Faith is Superenthusiasm

I am almost always in awe at how the deepest and truest things in life are those things that are intangible. Things like love, fear, peace, faith and even God. We can’t really hold them in our hand, or really point definitively to them. And while we can’t see them with our eyes, we can see the fruits of these untouchable things when we engage them. Interestingly, it is these intangible things that most shape our lives. They are what we deeply long for, and yearn to have and to know.

The beginning of the culture of the mind that enables it to make contact with the realm of creative ideas is faith, and faith is superenthusiasm. You must have such confidence in your ability to make union with creative Mind that you fuse the two and the invisible elements melt and fall into the mold you have made for them.” – Charles Fillmore

One of the reasons I believe our lives are shaped so intensely by these principles is that they are tuning forks for our instrument of being. They point us to staying faithful to what is true, good and beautiful – to being harmonized to that which doesn’t change inside each one of us.

Faith is one of the most powerful of these principles. It is not a set of principles, dogma or creeds. It is the activity of trusting, committing, of a constant listening to the eternal voice. It’s about how we are related to each other and our world. Faith is not absolute, rather, faith absolutely knows, and at the same time asks us to remember that we don’t know at all. Faith involves both a connection with the immensity of infinite spirit and a feeling of the intimate touch of God. Faith is content with this eternal paradox.

In Jesus Christ Heals, Charles Fillmore says that faith is superenthusiasm. And while I can never know exactly what he meant, this idea of superenthusiasm is liberating. The word “enthusiasm” comes from the Greek en theos, which means to be “possessed by God” or “in God.” We tend to think of enthusiasm as great zeal, and very upbeat. Acting in a particularly joyful manner, but I think it is more than that. To be “in God” is to lose oneself.

Have you ever felt as though you were so immersed in God as to be lifted out of yourself? Have you ever felt “lost” in the awe of God, or caught up in worship or wonder of creation? This is not just enthusiasm, but superenthusiasm. And we can know this experience whether we are stumbling in the dark, humbled by life, or radiating the light of love and peace.I think we forget though, that even when we feel lost, or life has rearranged us to the point of exhaustion, we can still be “in God.” We can feel totally alive in a thunderstorm or when we look into the eyes of a child.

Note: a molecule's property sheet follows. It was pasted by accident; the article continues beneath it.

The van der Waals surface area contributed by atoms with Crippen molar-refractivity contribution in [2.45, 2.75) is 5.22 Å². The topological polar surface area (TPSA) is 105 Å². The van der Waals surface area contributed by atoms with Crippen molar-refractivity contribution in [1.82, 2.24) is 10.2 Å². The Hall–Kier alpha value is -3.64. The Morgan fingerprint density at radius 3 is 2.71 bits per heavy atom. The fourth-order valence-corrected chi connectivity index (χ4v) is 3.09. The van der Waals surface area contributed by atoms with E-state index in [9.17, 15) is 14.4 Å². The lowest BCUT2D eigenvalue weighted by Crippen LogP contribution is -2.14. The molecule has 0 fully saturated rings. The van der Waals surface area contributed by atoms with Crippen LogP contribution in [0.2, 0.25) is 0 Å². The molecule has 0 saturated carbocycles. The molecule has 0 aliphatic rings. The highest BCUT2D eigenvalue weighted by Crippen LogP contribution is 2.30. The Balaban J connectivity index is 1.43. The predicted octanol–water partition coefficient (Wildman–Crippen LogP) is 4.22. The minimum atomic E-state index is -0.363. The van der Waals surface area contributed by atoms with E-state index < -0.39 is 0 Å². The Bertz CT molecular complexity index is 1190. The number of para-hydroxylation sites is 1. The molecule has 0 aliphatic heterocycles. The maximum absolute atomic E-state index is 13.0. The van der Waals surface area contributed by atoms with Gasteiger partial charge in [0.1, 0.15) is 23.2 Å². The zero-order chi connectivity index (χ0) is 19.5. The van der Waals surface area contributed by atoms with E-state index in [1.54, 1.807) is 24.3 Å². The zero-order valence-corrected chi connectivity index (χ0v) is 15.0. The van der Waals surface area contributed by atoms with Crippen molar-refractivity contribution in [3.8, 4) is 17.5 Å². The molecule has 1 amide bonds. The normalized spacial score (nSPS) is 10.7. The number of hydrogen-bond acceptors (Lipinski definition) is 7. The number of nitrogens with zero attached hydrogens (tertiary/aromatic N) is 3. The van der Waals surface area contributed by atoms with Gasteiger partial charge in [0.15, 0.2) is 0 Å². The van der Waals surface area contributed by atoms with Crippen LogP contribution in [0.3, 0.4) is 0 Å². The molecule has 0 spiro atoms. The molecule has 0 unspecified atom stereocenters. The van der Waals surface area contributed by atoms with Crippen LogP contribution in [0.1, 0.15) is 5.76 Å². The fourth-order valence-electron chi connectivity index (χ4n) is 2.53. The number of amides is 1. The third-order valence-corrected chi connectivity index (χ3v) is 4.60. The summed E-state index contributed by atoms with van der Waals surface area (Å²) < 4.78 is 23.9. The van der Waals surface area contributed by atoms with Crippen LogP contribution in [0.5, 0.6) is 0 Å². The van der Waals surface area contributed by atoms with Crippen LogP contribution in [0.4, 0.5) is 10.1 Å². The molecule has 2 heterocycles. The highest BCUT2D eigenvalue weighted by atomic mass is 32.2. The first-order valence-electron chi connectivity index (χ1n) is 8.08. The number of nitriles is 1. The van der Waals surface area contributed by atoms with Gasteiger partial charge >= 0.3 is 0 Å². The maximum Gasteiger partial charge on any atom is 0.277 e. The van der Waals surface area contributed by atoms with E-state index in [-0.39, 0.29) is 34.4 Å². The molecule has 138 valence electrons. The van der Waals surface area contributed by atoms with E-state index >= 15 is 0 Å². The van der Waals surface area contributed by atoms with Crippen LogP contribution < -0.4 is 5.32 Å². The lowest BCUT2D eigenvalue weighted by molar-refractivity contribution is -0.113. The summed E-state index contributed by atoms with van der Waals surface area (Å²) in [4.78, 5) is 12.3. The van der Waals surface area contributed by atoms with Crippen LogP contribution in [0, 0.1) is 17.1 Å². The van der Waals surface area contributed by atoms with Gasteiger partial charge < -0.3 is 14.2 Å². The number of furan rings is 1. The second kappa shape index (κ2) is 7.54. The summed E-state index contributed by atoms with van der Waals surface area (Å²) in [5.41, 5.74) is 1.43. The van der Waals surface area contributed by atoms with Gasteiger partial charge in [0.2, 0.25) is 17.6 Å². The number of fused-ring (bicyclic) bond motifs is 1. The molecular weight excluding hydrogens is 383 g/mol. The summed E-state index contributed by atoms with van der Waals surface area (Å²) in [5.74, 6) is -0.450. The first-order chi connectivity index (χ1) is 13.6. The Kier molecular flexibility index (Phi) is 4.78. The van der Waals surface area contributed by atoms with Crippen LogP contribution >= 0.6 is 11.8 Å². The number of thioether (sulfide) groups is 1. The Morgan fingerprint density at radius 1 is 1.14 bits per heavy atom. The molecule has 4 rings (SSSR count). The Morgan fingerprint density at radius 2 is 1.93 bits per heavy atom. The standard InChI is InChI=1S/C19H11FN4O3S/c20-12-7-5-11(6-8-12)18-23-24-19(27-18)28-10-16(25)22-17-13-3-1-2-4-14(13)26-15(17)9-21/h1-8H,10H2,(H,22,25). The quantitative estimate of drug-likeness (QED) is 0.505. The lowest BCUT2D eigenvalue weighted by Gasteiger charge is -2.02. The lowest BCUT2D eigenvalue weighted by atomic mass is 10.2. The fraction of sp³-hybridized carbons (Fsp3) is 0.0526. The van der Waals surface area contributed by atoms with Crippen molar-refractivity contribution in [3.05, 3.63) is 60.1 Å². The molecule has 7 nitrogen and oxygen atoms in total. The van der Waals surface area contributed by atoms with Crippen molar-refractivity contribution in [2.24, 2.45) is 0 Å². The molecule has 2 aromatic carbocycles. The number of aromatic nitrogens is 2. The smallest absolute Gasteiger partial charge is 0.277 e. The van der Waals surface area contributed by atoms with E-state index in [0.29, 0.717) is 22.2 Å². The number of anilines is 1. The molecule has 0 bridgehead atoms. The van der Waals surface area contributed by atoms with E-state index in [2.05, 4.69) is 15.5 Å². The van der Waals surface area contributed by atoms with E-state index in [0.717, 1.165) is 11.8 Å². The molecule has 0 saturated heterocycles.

For me, anytime I have been brought to my knees by pain, anger, jealousy or grief, there comes a point when everything seems so uncertain the only thing left to do is surrender. Surrender is not outer capitulation, but rather an inner opening. As I open completely to everything unknown, I am “in God” completely. Spiritual traditions all teach about letting go, releasing what we don’t need or what doesn’t serve us. In surrendering we get humble enough, vulnerable enough and naked enough in order to be “possessed by God.” Only then do we discover we have all that we need. Only then do we connect with that place inside that never changes.

Superenthusiasm begins as a discipline, acquiescing to all that we do not control and trust that a pattern of wholeness emerges. As this wholeness emerges, we then begin to express the enthusiasm in ways we are accustomed to: exhilaration, joy, glee, laughter, passion, desire or excitement.

This is faith, superenthusaism – believing in that pattern of life that is “possessed by God” even though you can’t see it. As you humbly live your life falling down and getting up, opening to all that is, you live your faith and create moments of surrendering and opening for others to see. Your faith is making the invisible, visible. It is the time of celebrating the thrill of life, of engaging the affirmative impulse of life – it is superenthusiasm.

originally published in Unity magazine, Sept/Oct 2014 issue.

One Comment

  1. Anne Hickey February 1, 2017 at 4:48 pm

    Lovely Kelly, thank you!

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